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Wednesday, June 5, 2013

Oops: Two ways to get your way

Political skills are critical to get your way. Blatant power and mis-applied science work too.

During the last City Council meeting Councilwoman Genis Leece, the Council's liaison to the Senior Center, demonstrated one political maneuver. And, she capitalized on the Mayor’s drive to complete Council meetings in a rapid and orderly manner.

 Genis Leece nominated three people at once for positions on the Costa Mesa Senior Corporation Board of Directors. With an immediate second the nomination moved to vote.

Not according to Hoyle this time

Leece chose to present the Council with” three names, take them all.” (Or else take time to deal with the openings on the board one at a time.) Her maneuver avoided the risk of losing control of the nomination. As the Council's liaison to the board she could control the nomination this way.

Leece apparently mustered support early since the motion was seconded immediately. Genis’ Leece's nomination passed 4:1 with Pro Tem Mensinger voting no. Her maneuver left two candidates out: they weren't nominated nor discussed, whether that was good or bad.

A Mayoral maneuver 

In another level of political maneuver at the same meeting, Mayor Righeimer eloquently explained his resolution against a South Coast Air Quality Management District, or SCAQMD, decree.  His resolution passed unanimously and his argument was recorded on TV.

The Mayor used his position to promote resistance in the City and in the county to the misuse of political muscle. SCAQMD is using crappy science and cherry-picked numbers to weigh in on a political issue by redefining it as a health issue. This is becoming a popular way of influencing laws and regulations.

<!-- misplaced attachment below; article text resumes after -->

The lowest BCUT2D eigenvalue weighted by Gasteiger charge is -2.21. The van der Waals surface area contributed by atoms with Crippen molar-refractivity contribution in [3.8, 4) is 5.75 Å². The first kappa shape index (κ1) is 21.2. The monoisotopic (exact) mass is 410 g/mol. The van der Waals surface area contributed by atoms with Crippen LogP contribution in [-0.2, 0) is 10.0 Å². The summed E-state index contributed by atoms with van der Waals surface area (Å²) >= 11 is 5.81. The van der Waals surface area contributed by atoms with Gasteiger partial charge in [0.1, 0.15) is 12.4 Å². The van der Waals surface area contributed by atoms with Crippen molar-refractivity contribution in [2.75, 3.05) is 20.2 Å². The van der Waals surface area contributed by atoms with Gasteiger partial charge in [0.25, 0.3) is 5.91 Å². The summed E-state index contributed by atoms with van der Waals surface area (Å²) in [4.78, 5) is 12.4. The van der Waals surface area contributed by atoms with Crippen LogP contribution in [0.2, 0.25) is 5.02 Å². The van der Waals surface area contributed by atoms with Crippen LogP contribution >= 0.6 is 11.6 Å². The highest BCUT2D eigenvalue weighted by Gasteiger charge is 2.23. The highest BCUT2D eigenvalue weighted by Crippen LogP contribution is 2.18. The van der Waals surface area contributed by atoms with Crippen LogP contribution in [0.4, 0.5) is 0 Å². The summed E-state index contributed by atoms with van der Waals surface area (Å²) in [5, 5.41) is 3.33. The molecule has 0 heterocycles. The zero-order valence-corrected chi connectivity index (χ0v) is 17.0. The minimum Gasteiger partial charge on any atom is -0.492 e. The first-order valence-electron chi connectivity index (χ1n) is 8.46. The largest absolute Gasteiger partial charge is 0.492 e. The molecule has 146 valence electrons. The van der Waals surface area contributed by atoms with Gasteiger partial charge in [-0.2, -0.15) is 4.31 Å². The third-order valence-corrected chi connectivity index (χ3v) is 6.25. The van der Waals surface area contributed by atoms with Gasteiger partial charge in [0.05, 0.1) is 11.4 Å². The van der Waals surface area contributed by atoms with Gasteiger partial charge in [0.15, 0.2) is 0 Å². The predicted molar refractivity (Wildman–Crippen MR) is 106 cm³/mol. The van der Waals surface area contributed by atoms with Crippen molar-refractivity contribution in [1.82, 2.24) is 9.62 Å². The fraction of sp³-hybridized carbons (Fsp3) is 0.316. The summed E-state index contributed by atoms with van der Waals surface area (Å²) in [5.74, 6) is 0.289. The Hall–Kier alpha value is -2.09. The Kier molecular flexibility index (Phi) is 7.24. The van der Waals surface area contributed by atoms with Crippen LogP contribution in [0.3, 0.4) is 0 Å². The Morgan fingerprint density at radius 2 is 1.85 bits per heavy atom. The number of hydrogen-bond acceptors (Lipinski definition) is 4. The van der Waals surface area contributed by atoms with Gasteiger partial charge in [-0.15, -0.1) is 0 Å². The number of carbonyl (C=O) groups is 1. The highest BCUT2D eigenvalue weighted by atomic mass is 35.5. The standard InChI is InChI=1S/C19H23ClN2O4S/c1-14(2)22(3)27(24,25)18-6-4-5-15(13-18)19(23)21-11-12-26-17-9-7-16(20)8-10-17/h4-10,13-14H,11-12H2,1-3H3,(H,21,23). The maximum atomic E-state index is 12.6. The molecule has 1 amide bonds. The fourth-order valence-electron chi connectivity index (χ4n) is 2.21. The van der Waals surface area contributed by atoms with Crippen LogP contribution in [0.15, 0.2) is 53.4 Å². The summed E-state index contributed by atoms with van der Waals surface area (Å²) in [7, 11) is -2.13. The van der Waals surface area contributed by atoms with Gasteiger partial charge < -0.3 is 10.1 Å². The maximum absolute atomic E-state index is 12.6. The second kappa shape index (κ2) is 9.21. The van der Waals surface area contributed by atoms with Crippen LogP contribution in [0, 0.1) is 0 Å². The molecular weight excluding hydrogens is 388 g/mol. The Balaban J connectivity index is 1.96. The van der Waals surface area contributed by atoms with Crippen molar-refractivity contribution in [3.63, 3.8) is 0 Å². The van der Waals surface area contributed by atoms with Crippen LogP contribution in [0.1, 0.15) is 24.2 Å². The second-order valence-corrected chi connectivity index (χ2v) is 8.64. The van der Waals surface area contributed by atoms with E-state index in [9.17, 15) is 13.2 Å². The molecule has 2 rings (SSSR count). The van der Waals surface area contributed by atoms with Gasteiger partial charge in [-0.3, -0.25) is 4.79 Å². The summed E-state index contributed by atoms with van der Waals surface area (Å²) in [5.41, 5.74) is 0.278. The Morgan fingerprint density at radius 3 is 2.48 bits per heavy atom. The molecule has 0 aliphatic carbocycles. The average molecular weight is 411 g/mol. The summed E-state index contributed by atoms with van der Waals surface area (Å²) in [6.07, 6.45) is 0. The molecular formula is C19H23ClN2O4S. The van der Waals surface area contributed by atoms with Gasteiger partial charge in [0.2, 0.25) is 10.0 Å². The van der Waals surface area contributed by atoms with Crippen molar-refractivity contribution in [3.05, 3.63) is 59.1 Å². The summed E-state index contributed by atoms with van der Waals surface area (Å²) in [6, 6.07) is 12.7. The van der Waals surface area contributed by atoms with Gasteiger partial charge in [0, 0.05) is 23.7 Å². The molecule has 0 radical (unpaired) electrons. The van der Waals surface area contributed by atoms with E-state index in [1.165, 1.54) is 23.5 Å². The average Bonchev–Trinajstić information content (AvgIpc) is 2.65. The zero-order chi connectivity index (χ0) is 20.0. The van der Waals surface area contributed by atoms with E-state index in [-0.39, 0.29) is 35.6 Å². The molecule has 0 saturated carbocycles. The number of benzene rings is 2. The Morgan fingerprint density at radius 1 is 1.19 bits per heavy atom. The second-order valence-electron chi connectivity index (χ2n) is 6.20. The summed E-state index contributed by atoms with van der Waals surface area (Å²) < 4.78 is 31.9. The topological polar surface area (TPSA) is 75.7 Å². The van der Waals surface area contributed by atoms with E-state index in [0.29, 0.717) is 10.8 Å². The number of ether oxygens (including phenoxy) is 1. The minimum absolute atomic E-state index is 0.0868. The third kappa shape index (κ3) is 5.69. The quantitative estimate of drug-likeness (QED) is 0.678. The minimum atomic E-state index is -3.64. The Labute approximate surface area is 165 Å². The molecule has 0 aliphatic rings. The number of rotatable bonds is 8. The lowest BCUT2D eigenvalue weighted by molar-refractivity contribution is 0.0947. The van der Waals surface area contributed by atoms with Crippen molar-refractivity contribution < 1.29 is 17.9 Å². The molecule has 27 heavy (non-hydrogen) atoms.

Same technique in State venue 

An example is the proposed ban on lead bullets because “they cause endangered wild condors to die of lead poisoning.” The assumption is that the condors eat bullets when they feed on offal of game killed by hunters. In reality, most of the lead that kills condors comes from ingested wheel weights and solder drops (from outhouse vents). Some of it may originate in the carcasses they are fed, since the dairy cows’ diets can be high in lead products.

Further, the condors are a wild population only by twisted definition. They are unable to sustain a population without considerable food support which must be trucked to their habitat.

The real goal isn't condor health. It is probably banning hunting, but that goal isn't politically or tactically acceptable.

Phony health concern

Similarly, SCAQMD’s concern about the health of seashore residents rings phony. The particulate matter increases when there are fires on the beach, no surprise there. Does it approach the normal everyday levels on I405? No. Does it stay concentrated long in the onshore breeze? No. But, using health as an excuse will help SCAQMD help Newport Beach ban beach fires – and force other cities to do the same.

Both ways work

Deft political maneuvering can help a Council member achieve her goal. Brute power and dishonest statistical support are less savory ways to impose personal preferences on citizens. Sometimes both techniques work.

This post erroneously listed the nominator as Genis; it was Leece. Sorry to Genis and Leece and to the readers. See the meeting video to watch the nomination at about 1:47:06.

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